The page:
PDS On Performance

performance improvement ideas and some common business sense

Performance Improvement – Where Do I Start?

Written By: Terry Merriman - Mar• 20•12

I suppose there’s nothing like picking a tough question to tackle first on this forum, but this is the one every executive or manager faces when the train (your business) has jumped the tracks. Do I boost revenue somehow? Do I cut costs, and, if so, where? Do I cut staff? Do I reinvent the business? Do I reinvent my team? Any or all of those are possible answers; but let me suggest an “out of the box” idea.

Get introspective and examine what and how you communicate with others inside and outside of your organization.  I know, it sounds nuts, maybe like I’m going all touchy-feely on you instead of putting on my accounting hat and facing the numbers, or it sounds too simple; but hear me out. If your people; i.e., your associates, clients, and vendors, don’t know what you want to accomplish, they cannot help to make it happen. And if you don’t communicate your goals in a clear and complete way that gains their commitment, they will be confused by the message and unable to translate it into action. In other words, re-railing the train may be just a matter of getting all of your people on the same page.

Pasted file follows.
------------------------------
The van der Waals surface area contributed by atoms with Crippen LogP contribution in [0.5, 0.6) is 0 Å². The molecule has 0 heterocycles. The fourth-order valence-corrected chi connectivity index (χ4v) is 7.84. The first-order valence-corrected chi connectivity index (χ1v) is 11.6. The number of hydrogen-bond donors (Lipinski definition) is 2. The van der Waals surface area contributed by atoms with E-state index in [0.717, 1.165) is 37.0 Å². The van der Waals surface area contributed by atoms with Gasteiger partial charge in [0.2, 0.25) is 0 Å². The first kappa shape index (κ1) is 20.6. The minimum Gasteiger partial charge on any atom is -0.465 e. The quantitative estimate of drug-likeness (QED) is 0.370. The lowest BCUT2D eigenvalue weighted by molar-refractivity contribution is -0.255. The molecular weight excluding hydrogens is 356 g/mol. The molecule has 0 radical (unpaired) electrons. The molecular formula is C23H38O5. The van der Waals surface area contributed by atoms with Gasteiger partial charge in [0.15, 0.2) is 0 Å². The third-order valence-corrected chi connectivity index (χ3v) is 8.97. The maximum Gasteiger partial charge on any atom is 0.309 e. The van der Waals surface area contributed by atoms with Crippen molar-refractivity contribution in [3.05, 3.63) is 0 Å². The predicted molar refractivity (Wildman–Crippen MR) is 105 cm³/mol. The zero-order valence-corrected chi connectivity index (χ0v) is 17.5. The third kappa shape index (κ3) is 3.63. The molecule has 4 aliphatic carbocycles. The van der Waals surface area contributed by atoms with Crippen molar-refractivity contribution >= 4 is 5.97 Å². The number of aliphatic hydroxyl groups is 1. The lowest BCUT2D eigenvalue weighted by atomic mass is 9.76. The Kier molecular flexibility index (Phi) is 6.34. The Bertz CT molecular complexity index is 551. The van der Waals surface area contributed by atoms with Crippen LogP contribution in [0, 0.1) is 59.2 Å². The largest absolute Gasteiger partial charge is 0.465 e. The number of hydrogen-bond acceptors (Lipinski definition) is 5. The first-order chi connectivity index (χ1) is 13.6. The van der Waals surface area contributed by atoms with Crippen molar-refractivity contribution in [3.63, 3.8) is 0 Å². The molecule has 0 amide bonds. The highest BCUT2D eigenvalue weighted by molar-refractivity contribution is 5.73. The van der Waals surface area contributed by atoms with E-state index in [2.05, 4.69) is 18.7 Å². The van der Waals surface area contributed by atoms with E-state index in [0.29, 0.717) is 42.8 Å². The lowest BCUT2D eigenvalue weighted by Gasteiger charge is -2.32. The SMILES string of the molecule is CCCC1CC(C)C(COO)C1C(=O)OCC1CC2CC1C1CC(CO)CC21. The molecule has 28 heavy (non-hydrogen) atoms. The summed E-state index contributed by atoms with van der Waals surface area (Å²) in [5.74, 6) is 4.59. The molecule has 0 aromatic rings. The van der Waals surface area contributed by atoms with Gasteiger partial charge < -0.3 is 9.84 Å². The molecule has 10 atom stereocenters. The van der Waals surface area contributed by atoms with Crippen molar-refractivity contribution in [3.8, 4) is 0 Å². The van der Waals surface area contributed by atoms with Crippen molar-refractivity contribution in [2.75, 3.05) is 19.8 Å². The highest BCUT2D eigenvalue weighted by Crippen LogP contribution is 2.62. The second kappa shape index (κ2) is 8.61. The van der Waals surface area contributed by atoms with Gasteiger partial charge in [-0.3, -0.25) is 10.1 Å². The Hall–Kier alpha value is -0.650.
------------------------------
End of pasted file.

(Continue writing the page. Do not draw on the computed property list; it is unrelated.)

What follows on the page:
So test the communication waters. Here’s a three step approach:

  1. Ask one or more of your employees, partners, or associates to tell you the main purpose of your business or, on a smaller scale, of the change you’re trying to implement. If their responses don’t match your vision or mission for the business or the desired change, you have a communication problem.
  2. Ask those same people to tell you what they think you expect them to do to help achieve the business purpose or implement the desired change. If they can’t, you have people doing unnecessary things or not doing necessary things; and, you have a communication problem.
  3. Tell those same people what you think they expect of you. If they don’t agree, you are doing things they don’t believe are necessary or not doing things they believe are necessary; and, you have a communication problem.

Use this simple test and you may find that you need do nothing more radical than communicate better to improve business results. If you find that you really are all on the same page then you may have some bigger business issues to address, but you’ve avoided the mistake of attacking the symptom and not the underlying problem, particularly if that problem happens to be ineffective communication.

Don’t think that improving communications is as simple as scheduling an employee meeting, sending a memo, or starting a company newsletter; it’s not. Getting people to stop assuming and start communicating very specific needs and expectations, and then to gain agreement and accept accountability for those expectations is a demanding and daunting process. However, it is an essential part of everyone’s workflow, and essential to business success. We call it the Expectations Approach; and, by the way, we can help.

Thinking out of the box…

Terry